You can come up with some really cool effects using brushes to mask with, and it’s really easy.

I can’t remember where I first saw this effect done :-(

My image probably isn’t the best one to show this off to its full capacity. I have a folder with old images that I use for these tuts and I randomly stick a pin in and use what I come out with. Try a portrait image, or if you are doing a composite this can give the image an interesting effect. Try taking the opacity of the brush down on occasion and change its size particualrly to the outside of an image. Your job to fiddle remember :-)

We will be using the noisy otter image below to try this out on, just click on the image to go to a larger version. The larger image is 800 x 600 @72dpi, so the settings I use in the brush engine etc., will be different on a higher res image.


With your image open, double click on it and either accept the default Layer 0 or name it something. Then I want you to hold down the Ctrl Key and click on the new layer icon at the bottom of the layers palette. This will place the new layer below the original layer. You can go ahead and fill the new layer with a colour of your choice, I’ve chosen white but you change the colour later if you want anyway.


You are now going to put a layer mask on the original otter layer. Make sure that the layer is active by clicking on it, and then hold down your Alt/Option Key and click on the Add Layer Mask icon at the bottom of the layers palette. You should now have an image similar to the one below …… depending on what colour you choose for the new layer you created earlier. Holding down the Alt (PC) Option (Mac) makes the mask Hide All ….. White Reveals – Black Conceals, is a good way to remember how masks work.

I won’t put a screenshot of my white layer here :-)

Now you need to get a brush to do the effect with. Remember that none of this is restricted to the brush that I am going to choose. In fact, it isn’t restricted to using brushes either.

Go ahead and toggle your Brushes Palette – if you don’t how to do that, go to Window>Brushes .. or press F5 on the keyboard. Click on the downward facing arrow at the top right hand side of the dialogue box and choose Square Brushes from the fly out menu


You will be presented with a small dialogue box that gives you some options, I usually choose append.


You are going to change some of the settings for the brush, so you need to bring the brush engine/palette back up again. Make sure you have the brush tool selected in the toolbar before you go into the brush engine. If you appended the brushes, the square brushes will be at the bottom, so scroll down and pick the largest one …. probably about 24. You can change the size later when you are working on the image by using the square bracket keys on your keyboard. These are the settings that I used to test the brush – feel free to go back in at any time and change them for a different effect.

With the brush engine open, select brush tip shape and adjust the spacing slider to 150%

With Shape Dynamics selected – set all the boxes to off or 0% except the Angle Jitter – that should be at 100%

Choose Scattering and select – Scatter 400% – Count 2 and Count Jitter 75%

You should end up with something similar to the engine below. Remember that you can go back in the brush engine at anytime and change the settings to suit yourself.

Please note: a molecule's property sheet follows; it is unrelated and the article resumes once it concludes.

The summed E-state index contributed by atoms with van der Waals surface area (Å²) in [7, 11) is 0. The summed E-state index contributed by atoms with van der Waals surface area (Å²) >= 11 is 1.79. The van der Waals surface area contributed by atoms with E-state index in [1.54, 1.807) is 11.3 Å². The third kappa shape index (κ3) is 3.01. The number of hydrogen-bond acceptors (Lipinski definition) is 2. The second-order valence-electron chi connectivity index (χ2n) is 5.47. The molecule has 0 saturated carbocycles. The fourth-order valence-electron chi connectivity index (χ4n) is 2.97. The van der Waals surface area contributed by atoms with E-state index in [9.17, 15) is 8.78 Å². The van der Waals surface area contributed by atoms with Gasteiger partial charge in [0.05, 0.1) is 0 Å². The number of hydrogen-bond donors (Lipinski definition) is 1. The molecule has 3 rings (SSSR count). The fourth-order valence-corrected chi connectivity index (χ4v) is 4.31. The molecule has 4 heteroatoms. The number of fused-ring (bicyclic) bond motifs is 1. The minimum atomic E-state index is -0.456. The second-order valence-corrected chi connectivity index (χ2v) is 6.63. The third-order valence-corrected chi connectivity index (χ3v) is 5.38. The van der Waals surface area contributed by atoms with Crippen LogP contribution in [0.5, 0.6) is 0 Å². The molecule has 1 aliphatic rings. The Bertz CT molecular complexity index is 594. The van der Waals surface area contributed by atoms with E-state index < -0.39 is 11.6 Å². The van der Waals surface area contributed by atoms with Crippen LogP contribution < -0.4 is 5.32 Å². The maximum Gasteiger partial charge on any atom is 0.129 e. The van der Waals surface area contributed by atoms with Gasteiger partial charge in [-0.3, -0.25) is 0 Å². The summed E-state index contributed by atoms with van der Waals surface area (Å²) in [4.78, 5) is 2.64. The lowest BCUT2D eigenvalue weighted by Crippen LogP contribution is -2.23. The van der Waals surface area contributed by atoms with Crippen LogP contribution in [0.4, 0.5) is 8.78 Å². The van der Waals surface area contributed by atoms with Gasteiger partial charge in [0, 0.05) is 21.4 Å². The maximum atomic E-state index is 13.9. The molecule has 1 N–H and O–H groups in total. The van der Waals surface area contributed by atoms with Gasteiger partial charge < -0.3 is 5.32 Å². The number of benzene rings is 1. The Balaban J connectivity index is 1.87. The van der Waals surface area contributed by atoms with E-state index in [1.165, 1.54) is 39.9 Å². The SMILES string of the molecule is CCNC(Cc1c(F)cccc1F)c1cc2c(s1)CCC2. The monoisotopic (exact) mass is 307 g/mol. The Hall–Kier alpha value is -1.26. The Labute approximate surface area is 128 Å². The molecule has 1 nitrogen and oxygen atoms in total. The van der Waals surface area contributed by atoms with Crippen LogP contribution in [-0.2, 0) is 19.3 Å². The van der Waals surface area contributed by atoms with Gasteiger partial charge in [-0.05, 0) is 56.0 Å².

You can close the brush engine now. Next, before you do anything with your newly made brush, I want you to double click on the image itself to bring up the Layer Styles palette, choose drop shadow and accept the default settings. You can always go back in and change this later if you want.

Make sure that the brush tool is selected and your square brush is selected (which it still should be), make sure that your f/ground colour is white (to reveal), click on the layer mask to make sure you are painting on it and go ahead and reveal the otter’s face with your brush. You can reduce the size of your brush as you move out from the face if you want. Simply press the left square bracket key(located near the P key on your keyboard) to reduce the brush tip size. If you want to enlarge it again press the right bracket key. You might end up with an image similar to the one below.


The beauty of using masks of course, is that by simply switching your f/ground colour (to black in this case) you can take away some of the squares that you revealed in the image. Essentially breaking them up a bit.


What you can do now is duplicate the layer you were just working on and then go to Filter>Blur>Radial Blur. I chose 75% – Zoom. Because the Radial Blur doesn’t have a preview window, you will have to manually place where the centre of the blur will be coming from.


Working on the layer mask of the newly blurred image, and making sure the f/ground colour is set to black, go ahead and paint back in the otter’s face – reduce the size of your brush on occasion and go to the outer edges of the image as well. You can go back to the previous layer mask as well if you feel something has to be added back in to the image.

What I’ve done on the final image below is repeat the radial blur effect on Layer 0 copy layer – Filled the b/ground with the Aqua Pattern by going to Edit>Fill and choosing pattern from the drop down menu. As I said at the beginning, this wasn’t really the best image to show this effect ……. also, don’t feel that you are stuck with using a square brush either, go and experiment with a few different things and see what you come up with.


By admin

Former Freehand Freelance Graphic Illustrator... been online since 2004 ( late starter ), blogging since 2005, presently writing a suspense-thriller e-book that began as a screenplay.